Education News

A Decade After Act 10, Wisconsin Students Win, Betsy DeVos and Scott Walker Lose

By Amanda Menas

Over the last 10 years since the passage of Act 10 in Wisconsin, educators have been organizing and advocating for pro-public education candidates at every level to ensure their students have safe and healthy learning environments.

Now, students and educators can celebrate the election of Dr. Jill Underly as the next State Superintendent of the Department of Public Instruction. Throughout her campaign, Underly showed voters her commitment to public schools and her passion for education equity. WEAC members canvassed virtually and in person, fundraised, and sent information to over 100,000 voters across the state. This victory shows that the political momentum is clearly on the side of those who believe in great public schools and public investment in helping students succeed.

“Dr. Underly has committed to working toward repairing or replacing the school funding formula so it is equitable to all students regardless of their ZIP code,” said WEAC President Ron Martin. Underly is currently the District Administrator Pecatonica Area School District and has decades of classroom experience.

Deb Kerr, Underly’s opponent in the race, spent her campaign attacking LGBTQ+ students, educators, and the labor movement. Her loss was a direct rejection of Senator Ron Johnson, Scott Walker and former Education Secretary Betsy DeVos. Instead, by uniting against anti-worker billionaires, educators across Wisconsin voted for Underly turning out at higher rates than projected, and won. This victory for educators, labor allies, students and parents proved also that rushing to reopen school campuses during the pandemic before it was safe could not be used as a wedge issue. Keeping students and families safe was a top priority for Underly during her campaign and will continue to be during her term.

“We have a long road ahead of us, but I’m ready to get to work on day one and build a stronger, more equitable public education system,” said Underly.

Underly’s priorities included increasing access to early childhood education, mental and physical supports for students and educators, revising the school funding formula, and improving educator recruitment and retention. She takes office on July 5, 2021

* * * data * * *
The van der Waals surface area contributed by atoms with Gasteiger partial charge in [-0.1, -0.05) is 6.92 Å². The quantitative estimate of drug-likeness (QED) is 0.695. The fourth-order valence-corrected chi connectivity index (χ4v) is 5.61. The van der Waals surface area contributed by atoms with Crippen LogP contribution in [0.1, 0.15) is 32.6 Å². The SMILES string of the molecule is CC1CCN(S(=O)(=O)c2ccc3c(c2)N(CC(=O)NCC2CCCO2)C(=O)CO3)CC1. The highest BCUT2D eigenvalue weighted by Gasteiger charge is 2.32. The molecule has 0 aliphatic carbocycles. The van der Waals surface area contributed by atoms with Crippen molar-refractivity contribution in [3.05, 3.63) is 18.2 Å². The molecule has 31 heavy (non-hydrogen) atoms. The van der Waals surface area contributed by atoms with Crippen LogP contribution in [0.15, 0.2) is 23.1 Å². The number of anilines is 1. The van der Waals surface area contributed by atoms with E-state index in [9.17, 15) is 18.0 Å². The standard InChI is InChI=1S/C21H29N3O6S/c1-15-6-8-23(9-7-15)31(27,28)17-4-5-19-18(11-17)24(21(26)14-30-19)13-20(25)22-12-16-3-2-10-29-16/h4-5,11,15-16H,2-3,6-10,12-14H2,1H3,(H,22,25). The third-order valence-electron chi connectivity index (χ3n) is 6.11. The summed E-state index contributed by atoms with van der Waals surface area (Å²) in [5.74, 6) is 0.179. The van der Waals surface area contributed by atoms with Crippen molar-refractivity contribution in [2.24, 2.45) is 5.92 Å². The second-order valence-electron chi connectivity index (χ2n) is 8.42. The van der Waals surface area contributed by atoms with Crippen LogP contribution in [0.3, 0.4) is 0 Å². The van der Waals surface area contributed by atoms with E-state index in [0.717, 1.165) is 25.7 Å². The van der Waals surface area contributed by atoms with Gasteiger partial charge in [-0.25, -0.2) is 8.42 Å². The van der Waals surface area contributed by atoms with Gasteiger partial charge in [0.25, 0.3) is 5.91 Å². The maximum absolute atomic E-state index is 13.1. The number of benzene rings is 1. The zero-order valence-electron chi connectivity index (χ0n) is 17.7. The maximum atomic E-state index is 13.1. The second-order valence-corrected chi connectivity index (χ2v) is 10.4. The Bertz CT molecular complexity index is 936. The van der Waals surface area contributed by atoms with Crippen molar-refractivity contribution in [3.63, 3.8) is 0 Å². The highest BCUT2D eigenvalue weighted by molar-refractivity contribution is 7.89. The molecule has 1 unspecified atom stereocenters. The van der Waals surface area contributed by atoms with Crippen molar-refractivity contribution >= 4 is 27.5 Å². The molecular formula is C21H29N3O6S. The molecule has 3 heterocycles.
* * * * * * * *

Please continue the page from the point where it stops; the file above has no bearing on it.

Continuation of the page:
This election victory follows the activism of educators since April 2020 when they elected pro-public education Judge Jill Karofsky to the state Supreme Court. Underly’s decisive victory in a battleground state sets educators up in a strong position for tough races in the 2022 election year. Throughout the next year, educators and voters across the state will continue to push for investments in our schools and policies that put our kids before politics.

5 responses to “A Decade After Act 10, Wisconsin Students Win, Betsy DeVos and Scott Walker Lose

  1. HOW THE REPUBLICAN PARTY COULD HAVE ALLOWED THIS PERSON TO BE THE
    SUPPERINTENDANT OF EDUCATION IS A SHITLOAD OF BRICKS ON THE AMERICAN PEOPLE AND THEIR CHILDREN.

    YOU REPUBLICANS REALLY NEED TO GET WITH IT, STOP VOTING AND ACCEPTING THE BS YOUR PARTY IS FOLLOWING AND CHANGE OVER TO THE WINNING GROUP OF AMERICANS.

  2. In order to bring us all together, it should be changed to ALL LIVES MATTER and that will include yellow red brown white and black …
    because ALL LIVES DO MATTER Not one is better than the other and not one is less than another!

    ALL kids matter and should come first. Politics must support this…a solid education of spirit and mind in order to grow into healthy, productive adults. We are all entitled to an education that is supportive!

    1. Yes, all lives WILL MATTER…. when BLACK LIVES matter… and all lives will NOT matter until Black Lives Matter. If you believe all lives matter then you understand this seemingly complicated concept.

  3. Kids come first … politics must support that our children need a solid education of spirit and mind in order to grow into a healthy, productive adults. Some children need more than others to achieve this. Our educational system must support them all… teachers should not teach if they can’t acknowledge that we aren’t all equal in abilities, but we are all entitled to an education that supports each of usl, no matter what our initial abilities are.

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